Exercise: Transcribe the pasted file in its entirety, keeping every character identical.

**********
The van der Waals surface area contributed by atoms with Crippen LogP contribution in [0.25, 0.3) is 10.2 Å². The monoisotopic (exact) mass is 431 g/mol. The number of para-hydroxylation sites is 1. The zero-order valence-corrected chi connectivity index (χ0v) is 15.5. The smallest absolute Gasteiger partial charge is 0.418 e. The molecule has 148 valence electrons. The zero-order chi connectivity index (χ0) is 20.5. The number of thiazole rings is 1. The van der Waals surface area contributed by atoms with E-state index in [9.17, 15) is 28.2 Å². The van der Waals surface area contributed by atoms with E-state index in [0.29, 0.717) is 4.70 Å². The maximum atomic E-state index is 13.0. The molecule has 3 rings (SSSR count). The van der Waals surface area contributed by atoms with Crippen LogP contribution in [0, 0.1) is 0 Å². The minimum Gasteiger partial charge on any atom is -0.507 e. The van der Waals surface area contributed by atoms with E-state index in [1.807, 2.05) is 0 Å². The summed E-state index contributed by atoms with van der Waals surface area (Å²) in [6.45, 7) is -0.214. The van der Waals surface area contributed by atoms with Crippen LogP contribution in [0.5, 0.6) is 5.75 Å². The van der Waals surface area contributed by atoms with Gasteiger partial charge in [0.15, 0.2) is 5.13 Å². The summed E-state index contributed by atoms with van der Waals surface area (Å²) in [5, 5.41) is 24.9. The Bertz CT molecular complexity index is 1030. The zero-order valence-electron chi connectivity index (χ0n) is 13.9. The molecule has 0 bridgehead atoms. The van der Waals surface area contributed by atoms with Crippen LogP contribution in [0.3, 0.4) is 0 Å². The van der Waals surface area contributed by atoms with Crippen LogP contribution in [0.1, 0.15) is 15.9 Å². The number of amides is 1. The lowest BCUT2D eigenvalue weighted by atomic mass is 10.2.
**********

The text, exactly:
The van der Waals surface area contributed by atoms with Crippen LogP contribution in [0.25, 0.3) is 10.2 Å². The monoisotopic (exact) mass is 431 g/mol. The number of para-hydroxylation sites is 1. The zero-order valence-corrected chi connectivity index (χ0v) is 15.5. The smallest absolute Gasteiger partial charge is 0.418 e. The molecule has 148 valence electrons. The zero-order chi connectivity index (χ0) is 20.5. The number of thiazole rings is 1. The van der Waals surface area contributed by atoms with E-state index in [9.17, 15) is 28.2 Å². The van der Waals surface area contributed by atoms with E-state index in [0.29, 0.717) is 4.70 Å². The maximum atomic E-state index is 13.0. The molecule has 3 rings (SSSR count). The van der Waals surface area contributed by atoms with Crippen LogP contribution in [0, 0.1) is 0 Å². The minimum Gasteiger partial charge on any atom is -0.507 e. The van der Waals surface area contributed by atoms with E-state index in [1.807, 2.05) is 0 Å². The summed E-state index contributed by atoms with van der Waals surface area (Å²) in [6.45, 7) is -0.214. The van der Waals surface area contributed by atoms with Crippen LogP contribution in [0.5, 0.6) is 5.75 Å². The van der Waals surface area contributed by atoms with Gasteiger partial charge in [0.15, 0.2) is 5.13 Å². The summed E-state index contributed by atoms with van der Waals surface area (Å²) in [5, 5.41) is 24.9. The Bertz CT molecular complexity index is 1030. The zero-order valence-electron chi connectivity index (χ0n) is 13.9. The molecule has 0 bridgehead atoms. The van der Waals surface area contributed by atoms with Crippen LogP contribution in [0.3, 0.4) is 0 Å². The van der Waals surface area contributed by atoms with Crippen LogP contribution in [0.1, 0.15) is 15.9 Å². The number of amides is 1. The lowest BCUT2D eigenvalue weighted by atomic mass is 10.2.